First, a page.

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Taking in nourishment, as we all know, is one of the few things humans MUST do to stay alive. However, how we obtain our nourishment is changing rapidly these days and it will probably come as no surprise that it, as with many things these days, is going mobile quickly.

While it seems that daily good and services are turning to mobile to accommodate the overwhelming consumer demand to have everything at their fingertips on mobile devices, there are seemingly many ways in which this is happening in the food industry.

Mobile is impacting the way we shop for groceries both on and off premise. In New York City and many other metropolitan areas around the country, the food truck culture is growing rapidly; mobile restaurants serving a variety of fare which you can locate based on day/time through apps on your Smartphone such as Facebook and Twitter. Certain stores, such as Stop & Shop in New York, have created their own proprietary mobile scanners which consumers can use to while shopping to save time and money.

According to MyWebGrocer the number of grocery retailers with a mobile presence has increased 110 percent in the first half of 2012. “There’s been huge growth this year in grocery retailers building a mobile presence for the first time,” says Rebecca Roose, Senior Product Marketing Manager at MyWebGrocer. The key to mobile for retailers is making a daily task more convenient for their consumers; including managing of discounts and coupons, rewards points, and ultimately saving them time on the overall transaction of buying groceries. If retailers can do those things effectively than they can build a loyal consumer base who won’t shop anywhere else because the switching cost will become too high. For example, Fresh Direct, a mobile grocer allows you to complete and pay for your entire order right through their App and have it delivered to your home – now that’s convenience!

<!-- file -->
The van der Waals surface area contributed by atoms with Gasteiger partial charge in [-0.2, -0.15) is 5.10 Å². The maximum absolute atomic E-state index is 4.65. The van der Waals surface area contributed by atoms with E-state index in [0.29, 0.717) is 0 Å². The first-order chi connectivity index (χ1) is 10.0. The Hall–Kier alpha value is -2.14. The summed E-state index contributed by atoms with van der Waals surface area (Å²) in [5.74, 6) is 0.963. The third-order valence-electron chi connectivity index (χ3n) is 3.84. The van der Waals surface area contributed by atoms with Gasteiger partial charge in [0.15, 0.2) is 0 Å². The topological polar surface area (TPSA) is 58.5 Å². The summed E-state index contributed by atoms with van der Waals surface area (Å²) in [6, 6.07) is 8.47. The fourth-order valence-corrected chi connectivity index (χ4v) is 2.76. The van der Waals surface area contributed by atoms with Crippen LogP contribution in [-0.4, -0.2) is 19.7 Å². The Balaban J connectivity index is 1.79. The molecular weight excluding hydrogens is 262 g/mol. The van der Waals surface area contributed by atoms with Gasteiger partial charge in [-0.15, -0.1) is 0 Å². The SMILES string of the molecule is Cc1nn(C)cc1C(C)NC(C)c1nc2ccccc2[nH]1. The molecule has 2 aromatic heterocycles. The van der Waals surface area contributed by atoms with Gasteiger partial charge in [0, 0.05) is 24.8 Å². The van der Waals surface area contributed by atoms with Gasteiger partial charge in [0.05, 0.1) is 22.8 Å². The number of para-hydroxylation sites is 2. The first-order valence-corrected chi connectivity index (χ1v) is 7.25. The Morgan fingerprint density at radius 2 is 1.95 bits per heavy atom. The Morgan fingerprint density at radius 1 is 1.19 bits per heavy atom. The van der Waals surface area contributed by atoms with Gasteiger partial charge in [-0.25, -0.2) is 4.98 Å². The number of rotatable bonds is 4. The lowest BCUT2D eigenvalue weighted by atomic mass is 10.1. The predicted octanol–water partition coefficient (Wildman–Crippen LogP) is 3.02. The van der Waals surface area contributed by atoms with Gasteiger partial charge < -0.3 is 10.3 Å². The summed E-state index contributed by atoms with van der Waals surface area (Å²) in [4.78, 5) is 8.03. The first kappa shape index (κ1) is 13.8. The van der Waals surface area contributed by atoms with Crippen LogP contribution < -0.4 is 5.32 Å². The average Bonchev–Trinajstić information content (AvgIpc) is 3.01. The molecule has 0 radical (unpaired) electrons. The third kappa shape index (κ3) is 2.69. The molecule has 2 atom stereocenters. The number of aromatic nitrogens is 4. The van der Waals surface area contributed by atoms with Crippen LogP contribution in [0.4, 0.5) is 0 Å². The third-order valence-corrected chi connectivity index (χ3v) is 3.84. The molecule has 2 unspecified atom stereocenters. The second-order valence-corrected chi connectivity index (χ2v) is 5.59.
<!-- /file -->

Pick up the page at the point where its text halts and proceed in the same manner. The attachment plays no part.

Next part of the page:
The next wave of mobile grocers and shoppers comes in the form of the next generation of Apps and in store POS systems. This will alleviate the need for grocers like Stop & Shop here in New York to provide their own propriety scanners. The next wave of Apps will allow you to scan and total the groceries you pick in store as you shop. Then, upon check out, you will simply need to tap your phone which has all your payment information at the POS/checkout station to complete the transaction.

According to Bill Gajda, Head of Mobile for Visa, this payment method won’t hit the mainstream in the US for another two to three years. Visa, one of major corporate proponents of mobile payments, is currently using the Olympics to showcase this technology. Visa has equipped 140,000 payment terminals in London with NFC (near field communication) chips which is the technology that enables the tap-and-go payments. Hopefully this international expose of the technology will expedite the schedule of getting this technology into our hands for greater convenience.

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